Once the paint had again dried, I gently polished the rail heads with a clean paper towel – the paint rubbed away from the railheads effortlessly – thanks to the ‘3 in 1’ oil applied earlier.

As you can see in this image, the shine of the rails has been reduced signifigantly, and the colours are muted and will hopefully blend with the ballast well. The different colours used on the ties/rails are evident in the overspray.

Here are some more videos of the WHRC in action. I’ve also updated the earlier post to include preview images of the videos.

Get the Flash Player to see the wordTube Media Player.
Get the Flash Player to see the wordTube Media Player.
Get the Flash Player to see the wordTube Media Player.
Get the Flash Player to see the wordTube Media Player.

One would think that a simple railroad like the WGR would be easy to wire – and I suppose it has been ‘easy’ job, but it certainly hasn’t been a small job! Until I actually started soldering I hadn’t taken into account how much wiring I would need to do in order to wire each frog as well as isolate each spur. It has been more then I estimated.

That being said, the job has been fairly straightforward and I’ve spent the last week leisurely completing each section. I wired the Atlas code 55 turnouts as per the manufacturers instructions – using the hidden slide switch designed to control the turnouts to power the frogs. I also isolated each spur on the pike by cutting the rails using a cutting wheel on my Dremel tool. I think I will use common light switches to control the different electrical blocks; the cost of half a dozen light switches, mounting box and face plate is worth the same as a single toggle switch from Radio Shack. I’ve seen them used once before and they looked very handsome.

I didn’t bother to create separate cabs as I won’t be running multiple consists. Naturally, I could have simplified this entire process by having simply gone to DCC…

Next steps: Once the wiring is complete, I need to weather the track, install the bridges as well as the fascia. Once that is done I’ll be able to turn my attention to scenery.

The WGR is progressing slowly – and that which is being done isn’t really worth a feature here. In an effort to maintain some sort of publishing regime, I’m going to start uploading a series of videos of the Windsor Hantsport Railway Company.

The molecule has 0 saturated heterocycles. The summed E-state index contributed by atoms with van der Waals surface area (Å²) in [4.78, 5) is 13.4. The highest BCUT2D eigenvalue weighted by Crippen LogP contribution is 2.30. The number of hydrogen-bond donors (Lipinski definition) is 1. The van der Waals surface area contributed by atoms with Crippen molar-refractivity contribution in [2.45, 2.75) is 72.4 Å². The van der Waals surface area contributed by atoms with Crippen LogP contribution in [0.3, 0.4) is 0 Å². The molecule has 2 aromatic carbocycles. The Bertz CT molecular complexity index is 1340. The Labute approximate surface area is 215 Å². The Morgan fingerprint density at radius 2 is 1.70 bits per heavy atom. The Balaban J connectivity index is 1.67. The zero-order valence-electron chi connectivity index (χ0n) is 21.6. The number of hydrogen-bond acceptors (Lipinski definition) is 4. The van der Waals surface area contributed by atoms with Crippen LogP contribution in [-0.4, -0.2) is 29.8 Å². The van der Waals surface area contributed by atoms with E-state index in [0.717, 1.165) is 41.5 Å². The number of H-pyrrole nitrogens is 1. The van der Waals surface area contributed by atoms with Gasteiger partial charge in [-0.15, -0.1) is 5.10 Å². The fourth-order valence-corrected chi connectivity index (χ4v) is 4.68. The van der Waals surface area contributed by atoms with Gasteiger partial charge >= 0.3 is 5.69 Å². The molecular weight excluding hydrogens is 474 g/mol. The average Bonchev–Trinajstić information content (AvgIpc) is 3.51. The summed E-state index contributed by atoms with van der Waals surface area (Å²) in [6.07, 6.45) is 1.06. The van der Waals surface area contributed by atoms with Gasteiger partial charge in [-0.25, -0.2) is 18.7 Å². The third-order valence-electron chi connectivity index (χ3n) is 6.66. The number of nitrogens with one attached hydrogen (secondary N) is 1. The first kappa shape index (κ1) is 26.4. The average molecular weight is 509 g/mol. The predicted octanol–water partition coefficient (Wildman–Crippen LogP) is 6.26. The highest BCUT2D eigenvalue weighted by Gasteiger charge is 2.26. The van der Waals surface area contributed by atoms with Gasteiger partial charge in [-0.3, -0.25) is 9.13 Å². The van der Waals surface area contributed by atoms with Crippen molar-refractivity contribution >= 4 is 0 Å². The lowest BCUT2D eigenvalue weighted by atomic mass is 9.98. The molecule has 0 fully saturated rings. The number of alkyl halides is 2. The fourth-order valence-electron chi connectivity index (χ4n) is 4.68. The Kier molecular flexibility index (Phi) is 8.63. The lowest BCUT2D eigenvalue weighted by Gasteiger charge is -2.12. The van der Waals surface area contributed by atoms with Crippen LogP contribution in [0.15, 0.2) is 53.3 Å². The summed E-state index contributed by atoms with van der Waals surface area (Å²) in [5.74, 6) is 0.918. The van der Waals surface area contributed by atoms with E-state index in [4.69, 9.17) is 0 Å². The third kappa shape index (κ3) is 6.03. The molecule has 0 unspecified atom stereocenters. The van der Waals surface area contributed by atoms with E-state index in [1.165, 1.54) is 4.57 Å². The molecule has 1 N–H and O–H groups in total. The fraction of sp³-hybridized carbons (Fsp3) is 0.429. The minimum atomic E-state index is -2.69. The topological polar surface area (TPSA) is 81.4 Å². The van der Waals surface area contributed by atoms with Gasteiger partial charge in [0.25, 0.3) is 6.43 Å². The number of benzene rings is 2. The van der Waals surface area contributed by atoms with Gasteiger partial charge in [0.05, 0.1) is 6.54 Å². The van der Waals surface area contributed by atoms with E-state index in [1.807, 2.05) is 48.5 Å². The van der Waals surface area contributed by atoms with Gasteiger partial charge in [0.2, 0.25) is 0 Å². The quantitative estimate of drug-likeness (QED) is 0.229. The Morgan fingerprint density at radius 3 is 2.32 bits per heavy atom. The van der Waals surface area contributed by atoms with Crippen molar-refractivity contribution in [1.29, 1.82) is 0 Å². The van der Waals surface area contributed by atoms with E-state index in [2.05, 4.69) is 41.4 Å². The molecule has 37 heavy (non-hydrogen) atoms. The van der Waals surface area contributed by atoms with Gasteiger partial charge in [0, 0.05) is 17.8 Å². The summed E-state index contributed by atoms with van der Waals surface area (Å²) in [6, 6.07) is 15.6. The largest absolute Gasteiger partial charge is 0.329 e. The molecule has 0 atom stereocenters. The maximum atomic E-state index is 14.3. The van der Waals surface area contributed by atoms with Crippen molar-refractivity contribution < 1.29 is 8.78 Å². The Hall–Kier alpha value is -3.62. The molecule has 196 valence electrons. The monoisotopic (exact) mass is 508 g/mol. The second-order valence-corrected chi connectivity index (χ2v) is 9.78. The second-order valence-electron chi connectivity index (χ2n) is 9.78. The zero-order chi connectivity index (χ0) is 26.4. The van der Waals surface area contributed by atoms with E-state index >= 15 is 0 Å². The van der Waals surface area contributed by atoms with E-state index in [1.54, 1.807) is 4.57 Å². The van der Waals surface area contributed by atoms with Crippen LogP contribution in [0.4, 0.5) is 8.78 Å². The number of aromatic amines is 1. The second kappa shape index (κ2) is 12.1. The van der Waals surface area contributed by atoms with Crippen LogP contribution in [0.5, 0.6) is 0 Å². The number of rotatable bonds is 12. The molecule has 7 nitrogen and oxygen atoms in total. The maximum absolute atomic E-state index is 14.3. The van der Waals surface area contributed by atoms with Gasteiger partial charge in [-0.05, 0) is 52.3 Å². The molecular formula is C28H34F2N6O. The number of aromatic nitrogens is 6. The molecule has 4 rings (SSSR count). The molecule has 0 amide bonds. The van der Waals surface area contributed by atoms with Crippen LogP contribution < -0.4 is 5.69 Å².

I want to extend a huge thank you to Kim “Grizzz” Little – an operator on the WHRC for sharing these videos with me. Grizzz is a class act, and I’d like to consider him a friend.


Get the Flash Player to see the wordTube Media Player.

Get the Flash Player to see the wordTube Media Player.

Get the Flash Player to see the wordTube Media Player.

Get the Flash Player to see the wordTube Media Player.

Progress has been steady and I’ve completed the basic structure for the first bridge.  As mentioned, I’m attempting to pay better attention to non-train details – thus I’ve put a little more thought into this simple bridge then I would have in the past.

I’ve decided to freelance the bridge design based on local examples, as I haven’t any references for the ‘real’ bridge.  Likewise, I’m not interested in building retaining walls brick by brick, so I’ve opted to model poured cement.

The deck and stringers for the bridge were built using styrene.  I included all the stringers for prosperity’s sake, but didn’t worry about adding any details.  As for the retaining walls, I decided to use balsa wood.  While balsa does have a wood-grain texture that requires sanding, its bulkier dimensions simplifies the wall building process.

I built the wall off-site on a scrap piece of foam – affixing each of the walls to a sheet of paper taped to to the surface. I then braced the walls with some scrap balsa, again gluing everything to the paper base. I also reinforced each of the seams on the wall with bits of paper.

This technique is surprisingly strong, and once the glue had dried I was able to cut around the base of  the walls without effecting their placement.

I did a quick test fit and everything looks good. I’ll need to bring the landscape out to meet the bridge, and I still need to finish wiring the track.  I believe that I’ll apply several coats of paint and putty to the retaining walls to remove the ‘wood look’.